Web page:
What is a popular cheap and robust substitute for 2n7000 MOSFET for use with 3.3 Volt designs? [closed]

What are the popular equivalents to the 2n7000, for 3.3 Volt MCU circuits to switch higher voltage devices?

Background: For 5 Volt microcontroller based prototypes and experiments, my go-to solution for low frequency, low side switching of 50-200 mA currents or 10-40 Volt devices driven by a digital / PWM pin, has been the dirt cheap ($0.05 retail here in India) and ubiquitously available 2n7000 MOSFET. The best aspect of using this MOSFET is, I have made a bunch of little building block PCBs with a 100 Ohm gate resistor and 10 k gate pull-down, and simply plug them in to almost anything that isn't high frequency or high load. It just works, and is almost bulletproof. If I could find any 4 x 2n7000 array parts locally, I'm sure I would make 4-channel building blocks too. When working with 3.3 Volt MCUs and boards (e.g. TI MSP430 Launchpad) what is the equivalent easily available, robust switching solution, if any, that one turns to for non-critical quick prototyping? I currently end up using either 2n7002, whch does not turn on hard enough, or various IRL/IRLZ parts, though they cost as much as 10-20 times as much. IRL/LZ are often unavailable off-the-shelf at the "electronic components market street" where I pick up random parts for my personal component shelves when I am not working to a BOM or a plan. The AO3422 suggested in comments to this question simply is not available locally in retail. I want to avoid BJTs for this purpose as they tend to run hotter than MOSFETs, and I create enough magic-smoke gizmos anyway. I know there isn't necessarily one correct answer to this, but good advice would, I am sure, benefit many people jumping into 3.3 Volt devices. • At low drive voltages, BJTs can be good solutions. Your objection that they "run hotter" doesn't make sense since you said this is for currents only up to 200 mA. With 200 mV or so saturation, you wouldn't even notice a SOT-23 getting warm. Even with 500 mV C-E drop (well above saturation at 200 mA), the dissipation is only 100 mW, again fine for even a SOT-23 package. – Olin Lathrop Nov 26 '12 at 14:49 • Use math instead of superstition. According to the Fairchild 2N7000 datasheet, the Rdson with 4.5 V on the gate and 75 mA channel current can be 5.3 Ohms, and it goes up with higher current. Even using just the 5.3 Ohms at 200 mA means it can have over 1 V drop. A saturated NPN is going to have a lot less than that. Your board may not be supplying sufficient base current. – Olin Lathrop Nov 26 '12 at 16:59 • It's interesting that the knee-cappers got to this question just under 3 years after it was asked and long long after the several useful answers to a question that many people would find useful. This question meets the prime site directive well in all but letter-of-the-law-that-kills , so I guess it had to go. Not that beeing gone-g 3 years on made any difference. Ain't life interesting. – Russell McMahon Jun 21 '19 at 5:17 • @PeterJ IMHO the discussin alone makes this worthwhile for people asking such questions. HOWEVER.|| DMN4800 - Sunnyskyguy -$0.36/10 Digikey 10000+ in stock. || 2N7002PW $0.22/10 87000+ stock Digikey. || The ROhm parts are gone. || A better answer, which I cannot give because the question is closed, = ... – Russell McMahon Jul 26 '19 at 1:33 • ... @Peterj : A good solution is to use the "selector guide" from companies such as Digikey with a search set to parameters of interest. eg This is logic level drive FETS up to 1.8V Vgs quantity10 in stock Digikey arranged in ascending$ cost.|| Many of those knock the 2N7000 into a cocked hat, as it were. || – Russell McMahon Jul 26 '19 at 1:41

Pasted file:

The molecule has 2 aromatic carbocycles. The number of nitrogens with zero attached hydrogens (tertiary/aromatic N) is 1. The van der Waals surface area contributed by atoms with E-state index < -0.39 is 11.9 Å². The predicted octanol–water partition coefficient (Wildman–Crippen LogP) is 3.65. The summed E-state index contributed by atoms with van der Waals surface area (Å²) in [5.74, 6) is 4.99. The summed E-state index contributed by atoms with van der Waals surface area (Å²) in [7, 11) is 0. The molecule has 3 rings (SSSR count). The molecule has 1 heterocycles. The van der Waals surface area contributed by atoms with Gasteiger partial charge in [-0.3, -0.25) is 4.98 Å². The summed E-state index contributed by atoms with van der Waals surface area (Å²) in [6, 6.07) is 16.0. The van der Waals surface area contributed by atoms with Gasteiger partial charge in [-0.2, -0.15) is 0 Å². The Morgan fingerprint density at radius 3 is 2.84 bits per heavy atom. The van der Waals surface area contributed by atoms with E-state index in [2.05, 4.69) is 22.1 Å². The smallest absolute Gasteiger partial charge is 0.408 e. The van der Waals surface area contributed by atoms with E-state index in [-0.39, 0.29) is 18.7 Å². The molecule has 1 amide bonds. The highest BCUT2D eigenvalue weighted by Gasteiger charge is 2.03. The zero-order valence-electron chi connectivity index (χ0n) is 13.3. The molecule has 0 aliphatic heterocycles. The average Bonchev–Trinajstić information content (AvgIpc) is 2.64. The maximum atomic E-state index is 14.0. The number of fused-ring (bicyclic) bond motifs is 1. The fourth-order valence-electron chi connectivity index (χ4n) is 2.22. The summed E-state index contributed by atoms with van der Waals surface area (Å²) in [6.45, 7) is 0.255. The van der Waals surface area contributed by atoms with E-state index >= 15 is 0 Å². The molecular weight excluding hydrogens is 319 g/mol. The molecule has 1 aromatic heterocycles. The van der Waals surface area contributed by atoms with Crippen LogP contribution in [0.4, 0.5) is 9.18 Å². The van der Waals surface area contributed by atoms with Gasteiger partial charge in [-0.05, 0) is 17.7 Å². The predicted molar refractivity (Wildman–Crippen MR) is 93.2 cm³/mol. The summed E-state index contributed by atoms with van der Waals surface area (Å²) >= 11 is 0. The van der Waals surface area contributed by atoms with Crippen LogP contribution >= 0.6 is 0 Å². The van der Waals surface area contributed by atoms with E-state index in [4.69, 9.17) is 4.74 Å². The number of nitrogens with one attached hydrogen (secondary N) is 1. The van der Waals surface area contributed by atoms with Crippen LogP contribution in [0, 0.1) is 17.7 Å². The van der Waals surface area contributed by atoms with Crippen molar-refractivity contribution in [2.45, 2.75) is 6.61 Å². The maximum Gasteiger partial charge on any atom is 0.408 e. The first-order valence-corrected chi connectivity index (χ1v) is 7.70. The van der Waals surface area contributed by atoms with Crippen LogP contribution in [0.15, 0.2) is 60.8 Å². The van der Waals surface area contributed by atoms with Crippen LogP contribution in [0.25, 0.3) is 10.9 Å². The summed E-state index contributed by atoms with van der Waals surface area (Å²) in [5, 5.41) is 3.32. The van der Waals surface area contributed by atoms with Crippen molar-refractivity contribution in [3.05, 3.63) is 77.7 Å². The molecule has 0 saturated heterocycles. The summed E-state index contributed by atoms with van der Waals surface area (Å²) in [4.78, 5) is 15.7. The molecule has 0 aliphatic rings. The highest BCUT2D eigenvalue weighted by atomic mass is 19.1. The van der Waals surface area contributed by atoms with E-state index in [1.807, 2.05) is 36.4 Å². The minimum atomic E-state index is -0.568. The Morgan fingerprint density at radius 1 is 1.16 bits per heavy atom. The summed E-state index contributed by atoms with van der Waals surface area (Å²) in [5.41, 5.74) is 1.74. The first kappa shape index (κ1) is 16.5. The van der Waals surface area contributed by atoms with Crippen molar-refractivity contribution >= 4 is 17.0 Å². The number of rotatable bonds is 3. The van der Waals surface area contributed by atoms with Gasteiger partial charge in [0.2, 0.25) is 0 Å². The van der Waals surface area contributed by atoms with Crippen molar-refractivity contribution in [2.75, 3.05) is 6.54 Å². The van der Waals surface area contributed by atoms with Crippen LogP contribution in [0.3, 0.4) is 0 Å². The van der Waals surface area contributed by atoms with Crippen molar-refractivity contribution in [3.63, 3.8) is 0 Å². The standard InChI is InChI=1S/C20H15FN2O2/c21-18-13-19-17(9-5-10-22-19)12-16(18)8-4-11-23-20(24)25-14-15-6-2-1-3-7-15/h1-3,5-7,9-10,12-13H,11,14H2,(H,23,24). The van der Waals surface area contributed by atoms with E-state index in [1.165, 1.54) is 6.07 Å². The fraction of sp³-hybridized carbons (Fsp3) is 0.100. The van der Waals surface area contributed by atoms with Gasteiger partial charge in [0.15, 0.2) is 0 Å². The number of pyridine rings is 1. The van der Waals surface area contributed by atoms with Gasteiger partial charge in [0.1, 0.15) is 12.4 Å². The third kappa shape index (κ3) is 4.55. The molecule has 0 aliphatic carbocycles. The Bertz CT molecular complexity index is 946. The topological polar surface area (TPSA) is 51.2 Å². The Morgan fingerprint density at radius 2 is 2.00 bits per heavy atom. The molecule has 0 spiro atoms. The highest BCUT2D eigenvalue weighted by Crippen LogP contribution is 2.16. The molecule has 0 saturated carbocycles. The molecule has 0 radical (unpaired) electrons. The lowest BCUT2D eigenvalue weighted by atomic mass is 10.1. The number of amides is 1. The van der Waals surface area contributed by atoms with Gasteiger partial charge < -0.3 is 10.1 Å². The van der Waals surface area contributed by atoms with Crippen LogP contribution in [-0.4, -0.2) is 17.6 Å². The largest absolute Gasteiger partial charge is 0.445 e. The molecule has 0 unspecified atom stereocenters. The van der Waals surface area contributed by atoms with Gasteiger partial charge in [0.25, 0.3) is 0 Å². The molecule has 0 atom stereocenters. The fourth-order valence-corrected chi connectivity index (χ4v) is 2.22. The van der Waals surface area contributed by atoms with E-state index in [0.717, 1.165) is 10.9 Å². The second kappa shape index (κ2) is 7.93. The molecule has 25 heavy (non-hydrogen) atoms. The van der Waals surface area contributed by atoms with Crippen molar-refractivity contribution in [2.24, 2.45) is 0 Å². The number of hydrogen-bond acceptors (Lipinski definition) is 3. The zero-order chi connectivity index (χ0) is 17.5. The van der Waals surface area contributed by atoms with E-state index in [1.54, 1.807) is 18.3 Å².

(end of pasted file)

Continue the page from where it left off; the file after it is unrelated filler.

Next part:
The UM6K1N / 2SK3018 from Rohm work very well with 3.3V circuits (max 1.5V $V_{GS(th)}$) and are rated 100mA $I_D$ and 30V $V_{DS}$. They also have gate protection clamping diodes.
My favorite for 3.3 Volt and even 2.5 Volt circuits is SI4562, N and P MOSFETs in a single package, with much lower Rdson for both N and P channels than the 2n7000. They are not expensive at around $0.37 per piece on eBay. Even if you only use the N or the P, it is a good deal. It is still much more expensive than 2n7000 but even then it is a much better MOSFET than 2n7000. Current is 4 to 6 amperes for each channel, not milliamperes like 2n7000. I made a hbridge using it for driving a small motor and it was not even warm while using BJT it was getting very hot. RDSON for P channel is 0.05 ohms and for N channel is 0.035 ohms at VGS value of 2.5 volts. • Thanks. Very expensive compared to 2n7000, but if I needed both N and P channels, this looks like a terrific option. Added to my list. – Anindo Ghosh Dec 6 '12 at 13:26 My suggestion is Manufacturer Diodes Inc DMN4800LSS-13 Description MOSFET N-CH 30V 9A 8SOP in 1K qty approx. 17 cents • Thanks, added this one to my list too... Is the Vgs graph knee a bit unusual on this one, not as sharp as some of the others? Or is that just because of the scale used? – Anindo Ghosh Nov 26 '12 at 17:57 • just the scale. – Tony Stewart Sunnyskyguy EE75 Nov 26 '12 at 19:40 What about the 2N7002PW from NXP? Basically the same device at the same price point in a smaller package (SC-70), but with a lower RDSon (1 Ohm vs 2.8 Ohm) and should turn on harder according the graphs. I usually just stick to 2N7000 and a bigger drain load resistor (10k or more) and it is pretty reliable as I have found out. I used Raspberry Pi which virtually cannot source or sink any current (7mA max or the$35 board is toast), so my designs are usually peppered with 2N7000s and with a higher drain load, and downstream CMOS parts are pretty reliable.